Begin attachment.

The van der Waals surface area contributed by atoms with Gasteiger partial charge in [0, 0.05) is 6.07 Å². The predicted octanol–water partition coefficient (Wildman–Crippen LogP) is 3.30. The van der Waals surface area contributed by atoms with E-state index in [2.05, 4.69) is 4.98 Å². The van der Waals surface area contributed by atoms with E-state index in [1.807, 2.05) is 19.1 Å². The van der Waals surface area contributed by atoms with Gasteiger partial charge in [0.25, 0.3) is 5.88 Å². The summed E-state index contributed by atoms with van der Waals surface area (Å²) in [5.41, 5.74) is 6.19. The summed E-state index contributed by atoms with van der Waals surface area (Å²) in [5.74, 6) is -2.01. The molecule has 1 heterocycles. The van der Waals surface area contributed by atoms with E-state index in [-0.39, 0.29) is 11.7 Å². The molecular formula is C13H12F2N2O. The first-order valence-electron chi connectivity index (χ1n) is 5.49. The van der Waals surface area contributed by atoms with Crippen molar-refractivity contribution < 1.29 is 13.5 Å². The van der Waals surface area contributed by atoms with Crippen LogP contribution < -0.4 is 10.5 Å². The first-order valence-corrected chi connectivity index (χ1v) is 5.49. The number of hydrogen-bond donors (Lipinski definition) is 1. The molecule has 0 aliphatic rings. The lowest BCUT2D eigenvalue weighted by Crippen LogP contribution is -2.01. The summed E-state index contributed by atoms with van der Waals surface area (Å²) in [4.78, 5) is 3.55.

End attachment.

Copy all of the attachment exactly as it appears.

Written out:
The van der Waals surface area contributed by atoms with Gasteiger partial charge in [0, 0.05) is 6.07 Å². The predicted octanol–water partition coefficient (Wildman–Crippen LogP) is 3.30. The van der Waals surface area contributed by atoms with E-state index in [2.05, 4.69) is 4.98 Å². The van der Waals surface area contributed by atoms with E-state index in [1.807, 2.05) is 19.1 Å². The van der Waals surface area contributed by atoms with Gasteiger partial charge in [0.25, 0.3) is 5.88 Å². The summed E-state index contributed by atoms with van der Waals surface area (Å²) in [5.41, 5.74) is 6.19. The summed E-state index contributed by atoms with van der Waals surface area (Å²) in [5.74, 6) is -2.01. The molecule has 1 heterocycles. The van der Waals surface area contributed by atoms with E-state index in [-0.39, 0.29) is 11.7 Å². The molecular formula is C13H12F2N2O. The first-order valence-electron chi connectivity index (χ1n) is 5.49. The van der Waals surface area contributed by atoms with Crippen molar-refractivity contribution < 1.29 is 13.5 Å². The van der Waals surface area contributed by atoms with Crippen LogP contribution < -0.4 is 10.5 Å². The first-order valence-corrected chi connectivity index (χ1v) is 5.49. The number of hydrogen-bond donors (Lipinski definition) is 1. The molecule has 0 aliphatic rings. The lowest BCUT2D eigenvalue weighted by Crippen LogP contribution is -2.01. The summed E-state index contributed by atoms with van der Waals surface area (Å²) in [4.78, 5) is 3.55.